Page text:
More content is not the answer

The wails and groans of a giant institution attempting to alter its course are enough to send shivers down the spine of a fearless man. Like those submarine movies, where bolts pop and pipes burst on a deep dive to escape the enemy, television stations are struggling with the necessary pain of reinvention. I’ve been preaching this stuff for so long that I ought to be immune from the noise of the silent screams, but I’m not. It hurts to stand by as friends and colleagues flop around on life’s fishing dock, knowing that only some will make it back into the safety of the water.

It was painful, for example, to read Phil Rosenthal’s account in the Chicago Tribune of WMAQ-TV’s mandate for change, especially the comments. The title of my book is “Reinventing Local Media,” so I certainly support the efforts of the station, but I don’t envy station manager Frank Whittaker, the guy responsible for implementing the changes.

It’s typical old media reactive stuff. Old specialization jobs are giving way to hybrids, where people are required to multi-task and embrace new skills. This is a necessary path, but one that’s fraught with danger absent an executable strategy for what to do with a versatile staff. Mr. Whittaker notes that the goal is more content, something that is more a means than an end.

“We haven’t got the numbers yet, so I can’t tell you if it matches up exactly or not. But the real reason is to take the resources we have and try to produce more content in more platforms than we’re doing right now, and more platforms also means that hopefully we’ll start making more revenue.

“The big picture is we’re trying to become a newsroom that provides content for a number of different platforms, including the growth areas, which could be Web, could be mobile … a lot of different places where our content may play now or may play someday,” he said. “That’s how we’re going to grow as our traditional business stays flat or declines or whatever happens in the future.”

I don’t want to pick on WMAQ, but the notion that more content for more platforms is the solution to revenue problems is the result of a failure to grasp the realities of the disruption that those platforms represent. When ad-supported content is your business model, then it logically follows that more content will produce more revenue, but this is not the way things work in the counterintuitive world of Media 2.0. The reality, as my friend Gordon Borrell points out, is that the deer now have guns; anybody can be a media company that produces content, even the people formerly known as the advertisers. What do you do when the deer have guns? You get into the ammunition business. This is the real reinvention of local media.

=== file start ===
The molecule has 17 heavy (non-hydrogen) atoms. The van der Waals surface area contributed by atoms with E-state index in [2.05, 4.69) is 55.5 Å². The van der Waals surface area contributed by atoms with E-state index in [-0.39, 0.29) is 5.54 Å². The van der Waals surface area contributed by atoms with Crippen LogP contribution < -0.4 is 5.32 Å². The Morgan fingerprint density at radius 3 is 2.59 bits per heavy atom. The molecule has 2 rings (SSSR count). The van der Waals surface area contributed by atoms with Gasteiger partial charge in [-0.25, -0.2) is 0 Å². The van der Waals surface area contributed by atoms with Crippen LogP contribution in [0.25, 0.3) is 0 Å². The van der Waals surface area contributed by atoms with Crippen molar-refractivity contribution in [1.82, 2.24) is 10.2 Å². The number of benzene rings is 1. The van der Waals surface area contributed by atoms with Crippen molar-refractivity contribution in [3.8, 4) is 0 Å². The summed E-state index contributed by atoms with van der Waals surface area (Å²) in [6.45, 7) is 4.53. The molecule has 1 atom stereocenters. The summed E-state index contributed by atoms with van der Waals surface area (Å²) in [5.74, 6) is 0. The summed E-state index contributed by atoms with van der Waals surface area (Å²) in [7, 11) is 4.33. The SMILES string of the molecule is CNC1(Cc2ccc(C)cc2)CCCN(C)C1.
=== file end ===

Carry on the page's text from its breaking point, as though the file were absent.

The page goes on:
Remember that advertising is our business, not content. We need to be spending more time, energy and resources in local advertising than in shuffling the deck to produce more content. The Media 2.0 game is about enabling commerce in our communities, not multi-platform distribution of scarce content. Scarcity is a trap in a world of abundance.

So my advice to WMAQ-TV is the same advice I give to clients. Strip away the specialist mentality of the workforce, because the economics of media don’t support it anymore (ASIDE: this includes on-air people). Do the multi-platform thing. But don’t be fooled into thinking that this is your revenue salvation. Identify the local web. Organize it. Put ads all over it. In other words, be Google in your market.


  1. Right again, King Friday. (this only works if you watched Mr. Rogers.)

    In an information rich, attention scarce economy, the value is in less content. The tricky part is knowing which less content has to be delivered in what form to what people. And most important, when is the right TIME to make it available. Ah…the industrial mass market mindset is so hard to shake off. We’re watching how that worked out for big Auto.

  2. The local media have so far to go. I just hope that this terrible economic climate (and the resulting acceleration of the erosion of the core) may spur real innovation and change.

  3. While I agree that the WMAQ approach is misguided, I don’t think becoming Google is a viable or particularly safe investment, given that Google is out there waiting to undercut anyone with ad inventory.

    You’re assuming that the value of content is static, that there is one kind of content that competes for attention. In fact, there is more variability in content quality and usefulness (general interest publication is dead). Less crap, better reporting, greater context and customer service (because publishing is no longer a “hit send and forget” business) are key to engaging people’s attention. This isn’t to say professionals have to do the work, just that quality is still important.